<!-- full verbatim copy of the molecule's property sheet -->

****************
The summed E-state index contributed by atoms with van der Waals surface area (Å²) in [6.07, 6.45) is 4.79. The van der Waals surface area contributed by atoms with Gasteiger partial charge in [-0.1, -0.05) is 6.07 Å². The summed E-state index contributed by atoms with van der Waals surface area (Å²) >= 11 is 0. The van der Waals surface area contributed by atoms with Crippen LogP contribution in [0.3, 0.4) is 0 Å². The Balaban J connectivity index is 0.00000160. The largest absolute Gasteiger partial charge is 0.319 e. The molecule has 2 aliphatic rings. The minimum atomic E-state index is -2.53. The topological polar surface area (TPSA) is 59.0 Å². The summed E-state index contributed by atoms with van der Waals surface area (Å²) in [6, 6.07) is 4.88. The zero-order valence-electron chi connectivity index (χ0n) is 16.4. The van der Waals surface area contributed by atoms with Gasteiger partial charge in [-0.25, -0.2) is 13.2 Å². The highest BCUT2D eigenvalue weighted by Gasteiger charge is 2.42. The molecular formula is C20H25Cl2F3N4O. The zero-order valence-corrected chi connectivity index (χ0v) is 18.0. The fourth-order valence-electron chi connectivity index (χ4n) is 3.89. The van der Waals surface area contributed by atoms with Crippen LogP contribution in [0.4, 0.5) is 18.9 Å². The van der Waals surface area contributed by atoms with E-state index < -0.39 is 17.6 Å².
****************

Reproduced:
The summed E-state index contributed by atoms with van der Waals surface area (Å²) in [6.07, 6.45) is 4.79. The van der Waals surface area contributed by atoms with Gasteiger partial charge in [-0.1, -0.05) is 6.07 Å². The summed E-state index contributed by atoms with van der Waals surface area (Å²) >= 11 is 0. The van der Waals surface area contributed by atoms with Crippen LogP contribution in [0.3, 0.4) is 0 Å². The Balaban J connectivity index is 0.00000160. The largest absolute Gasteiger partial charge is 0.319 e. The molecule has 2 aliphatic rings. The minimum atomic E-state index is -2.53. The topological polar surface area (TPSA) is 59.0 Å². The summed E-state index contributed by atoms with van der Waals surface area (Å²) in [6, 6.07) is 4.88. The zero-order valence-electron chi connectivity index (χ0n) is 16.4. The van der Waals surface area contributed by atoms with Gasteiger partial charge in [-0.25, -0.2) is 13.2 Å². The highest BCUT2D eigenvalue weighted by Gasteiger charge is 2.42. The molecular formula is C20H25Cl2F3N4O. The zero-order valence-corrected chi connectivity index (χ0v) is 18.0. The fourth-order valence-electron chi connectivity index (χ4n) is 3.89. The van der Waals surface area contributed by atoms with Crippen LogP contribution in [0.4, 0.5) is 18.9 Å². The van der Waals surface area contributed by atoms with E-state index < -0.39 is 17.6 Å².